It also is compatible with the rear seat DVD/game system in the back. Doubt I ever need it, but the kids sure as hell enjoyed it.

Goatdog62

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Re: Goatdog's Project 505
« Reply #7 on: July 28, 2009, 09:24:44 PM »


I added another 12 volt that stays hot with the key off. Can't have too many of these. I think I'm up to five now.



I cut a shelf out of 3/4 inch plywood to even the floor where the middle bench was. I originally made a cardboard template to make sure i didn't screw it up.







I covered it with carpet that was 3M'd and staple gunned. I test fitted it. It looked pretty good and now my floor was even across its entire length (over 7').



Next, I bought a heavy duty truck bed mat and used the rear floormat and my newly-cut plywood insert to trace a template out on it. I used a silver Sharpie marker that is designed to write on dark surfaces.







I cut it with a new razor knife and made careful cutouts for the 4 tiedowns and rear seat mounts. This would allow me to keep all the capability it came with. The rubber mat helps protect the original carpet, deadens noises, and stops stuff from sliding back there.









I remounted one of the rear third row jump seats. It fit well and the leg room is limo-like. I love that, in 2 minutes, I can go from a two seat cargo vehicle with a 7 foot secure bed to a four seater.By flipping them up I retain most of the load capacity. In 20 minutes I can pull the insert out and bolt in the middle bench and have seven passenger seating again. So far, nothing isn't easily reversed back to stock.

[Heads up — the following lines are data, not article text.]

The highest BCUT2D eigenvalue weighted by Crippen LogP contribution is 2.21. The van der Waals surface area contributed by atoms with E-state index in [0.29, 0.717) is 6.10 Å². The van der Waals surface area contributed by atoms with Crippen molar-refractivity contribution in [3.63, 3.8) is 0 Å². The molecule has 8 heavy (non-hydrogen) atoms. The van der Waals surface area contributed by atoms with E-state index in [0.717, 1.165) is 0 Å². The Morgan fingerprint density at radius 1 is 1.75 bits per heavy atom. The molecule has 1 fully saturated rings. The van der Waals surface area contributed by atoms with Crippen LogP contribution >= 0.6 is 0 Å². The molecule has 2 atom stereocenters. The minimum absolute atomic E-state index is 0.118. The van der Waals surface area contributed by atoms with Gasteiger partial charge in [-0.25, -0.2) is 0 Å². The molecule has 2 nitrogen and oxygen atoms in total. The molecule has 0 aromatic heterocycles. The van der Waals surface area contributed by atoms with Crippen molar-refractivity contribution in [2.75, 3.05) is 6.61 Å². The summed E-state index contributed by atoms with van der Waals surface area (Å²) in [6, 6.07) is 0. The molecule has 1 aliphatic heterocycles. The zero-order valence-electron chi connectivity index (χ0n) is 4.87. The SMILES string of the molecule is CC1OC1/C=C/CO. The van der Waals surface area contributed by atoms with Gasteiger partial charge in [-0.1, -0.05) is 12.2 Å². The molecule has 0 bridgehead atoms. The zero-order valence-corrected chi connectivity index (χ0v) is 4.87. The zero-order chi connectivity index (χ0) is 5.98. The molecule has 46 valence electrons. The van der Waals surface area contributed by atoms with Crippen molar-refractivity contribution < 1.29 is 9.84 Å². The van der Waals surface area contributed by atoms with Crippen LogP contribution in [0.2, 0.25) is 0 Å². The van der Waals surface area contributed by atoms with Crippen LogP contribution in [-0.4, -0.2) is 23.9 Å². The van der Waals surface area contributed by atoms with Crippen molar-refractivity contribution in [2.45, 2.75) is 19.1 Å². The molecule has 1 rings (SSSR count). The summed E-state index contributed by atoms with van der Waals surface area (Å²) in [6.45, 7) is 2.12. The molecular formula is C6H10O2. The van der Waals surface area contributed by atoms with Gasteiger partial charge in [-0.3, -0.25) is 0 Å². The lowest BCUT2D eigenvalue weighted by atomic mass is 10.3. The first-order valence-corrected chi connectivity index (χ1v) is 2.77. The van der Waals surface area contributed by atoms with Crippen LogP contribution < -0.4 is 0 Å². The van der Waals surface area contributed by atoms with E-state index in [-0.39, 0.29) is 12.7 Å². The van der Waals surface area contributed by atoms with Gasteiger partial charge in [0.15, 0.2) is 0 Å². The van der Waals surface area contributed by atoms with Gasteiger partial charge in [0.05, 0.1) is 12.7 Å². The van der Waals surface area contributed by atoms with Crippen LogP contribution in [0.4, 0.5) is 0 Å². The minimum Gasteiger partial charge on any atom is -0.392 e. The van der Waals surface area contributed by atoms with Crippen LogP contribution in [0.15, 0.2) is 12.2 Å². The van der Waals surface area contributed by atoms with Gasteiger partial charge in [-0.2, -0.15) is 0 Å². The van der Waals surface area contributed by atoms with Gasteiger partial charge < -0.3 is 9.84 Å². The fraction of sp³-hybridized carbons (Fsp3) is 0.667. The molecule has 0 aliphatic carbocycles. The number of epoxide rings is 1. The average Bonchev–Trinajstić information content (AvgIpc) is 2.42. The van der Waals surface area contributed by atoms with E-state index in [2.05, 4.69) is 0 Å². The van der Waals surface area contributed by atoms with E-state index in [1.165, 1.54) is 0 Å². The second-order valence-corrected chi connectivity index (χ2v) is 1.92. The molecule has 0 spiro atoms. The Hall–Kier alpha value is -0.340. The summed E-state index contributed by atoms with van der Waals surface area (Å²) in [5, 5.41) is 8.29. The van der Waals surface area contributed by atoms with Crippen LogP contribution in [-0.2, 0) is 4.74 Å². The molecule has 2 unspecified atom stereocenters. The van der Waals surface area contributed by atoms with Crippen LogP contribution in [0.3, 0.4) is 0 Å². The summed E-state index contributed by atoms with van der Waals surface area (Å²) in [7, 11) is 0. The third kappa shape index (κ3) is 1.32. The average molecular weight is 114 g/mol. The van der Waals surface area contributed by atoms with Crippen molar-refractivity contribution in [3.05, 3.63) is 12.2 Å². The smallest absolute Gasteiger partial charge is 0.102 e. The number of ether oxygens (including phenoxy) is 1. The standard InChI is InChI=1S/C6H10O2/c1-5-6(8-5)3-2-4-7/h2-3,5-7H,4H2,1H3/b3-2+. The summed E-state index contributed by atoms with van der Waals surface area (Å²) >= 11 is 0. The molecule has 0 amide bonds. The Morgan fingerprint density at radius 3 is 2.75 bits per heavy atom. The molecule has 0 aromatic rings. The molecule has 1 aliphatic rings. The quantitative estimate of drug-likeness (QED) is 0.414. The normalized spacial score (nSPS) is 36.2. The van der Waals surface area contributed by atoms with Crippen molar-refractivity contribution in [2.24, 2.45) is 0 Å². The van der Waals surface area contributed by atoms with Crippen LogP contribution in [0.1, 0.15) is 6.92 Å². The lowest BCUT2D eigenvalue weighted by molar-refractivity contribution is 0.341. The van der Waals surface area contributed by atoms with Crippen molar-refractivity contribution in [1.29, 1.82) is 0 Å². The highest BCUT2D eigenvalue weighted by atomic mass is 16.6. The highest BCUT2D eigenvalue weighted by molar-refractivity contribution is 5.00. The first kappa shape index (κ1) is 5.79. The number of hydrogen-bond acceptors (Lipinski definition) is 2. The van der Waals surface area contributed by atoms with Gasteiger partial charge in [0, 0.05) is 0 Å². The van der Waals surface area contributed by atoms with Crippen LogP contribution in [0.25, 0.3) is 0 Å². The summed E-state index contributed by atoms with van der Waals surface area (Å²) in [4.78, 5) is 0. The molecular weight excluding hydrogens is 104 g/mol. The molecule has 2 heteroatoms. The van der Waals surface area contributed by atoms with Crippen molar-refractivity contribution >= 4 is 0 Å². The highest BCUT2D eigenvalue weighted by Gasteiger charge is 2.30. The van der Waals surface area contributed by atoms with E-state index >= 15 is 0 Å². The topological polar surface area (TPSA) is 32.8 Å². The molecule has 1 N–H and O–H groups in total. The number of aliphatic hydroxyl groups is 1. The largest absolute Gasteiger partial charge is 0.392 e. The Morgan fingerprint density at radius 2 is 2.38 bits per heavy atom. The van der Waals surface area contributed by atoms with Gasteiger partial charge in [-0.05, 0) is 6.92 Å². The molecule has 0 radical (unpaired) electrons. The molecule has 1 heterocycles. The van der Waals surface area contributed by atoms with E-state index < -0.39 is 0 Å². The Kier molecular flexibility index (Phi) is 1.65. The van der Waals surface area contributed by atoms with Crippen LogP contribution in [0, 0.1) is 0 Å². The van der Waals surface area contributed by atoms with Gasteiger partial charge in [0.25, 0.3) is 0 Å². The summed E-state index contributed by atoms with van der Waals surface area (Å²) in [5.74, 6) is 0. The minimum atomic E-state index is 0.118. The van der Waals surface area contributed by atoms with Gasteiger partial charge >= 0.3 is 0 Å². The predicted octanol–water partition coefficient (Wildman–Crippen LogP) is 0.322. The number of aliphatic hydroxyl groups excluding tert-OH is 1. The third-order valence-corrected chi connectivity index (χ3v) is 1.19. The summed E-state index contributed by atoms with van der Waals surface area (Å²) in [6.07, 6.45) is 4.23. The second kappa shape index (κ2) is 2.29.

I added Iggee seat covers. They match perfectly. I still have to tie and strap them in per the instructions, but they fit pretty good without that already. Very pleased.

Under the subfloor insert i built, I have the four ammo cans with recovery items, a small dome tent, a 4 season sleeping bag, and a few other items. I still have room for a 48" Hi-Lift Jack, the Come-Along, my M1 Carbine and several hundred rounds.







The Auto Ordnance M1 Carbine Tactical. I added a rail and have a red dot for it, but the irons work so well I just can't bring myself to put it on. Great shooting and very light rifle. This is not a WWII/Korea gun, it is a brand new production of one with a modern synthetic stock (Choate folding).

I now think I have a good "blank canvas" where I can really start to use my imagination.

« Last Edit: August 22, 2009, 05:25:57 PM by Goatdog »

Goatdog62

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Re: Goatdog's Project 505
« Reply #8 on: July 28, 2009, 10:01:39 PM »
I stole this truck from my wife less than a month ago. Everything you see that I added/changed was done in that month. This was not easy as i was on an "away" for some time there also. But, when i get my head into a project i just can't stop.

I took it to the Outer Banks (Frisco NPS) a couple weeks ago. here is the write up of that trip (just a copy of the email i sent to my family);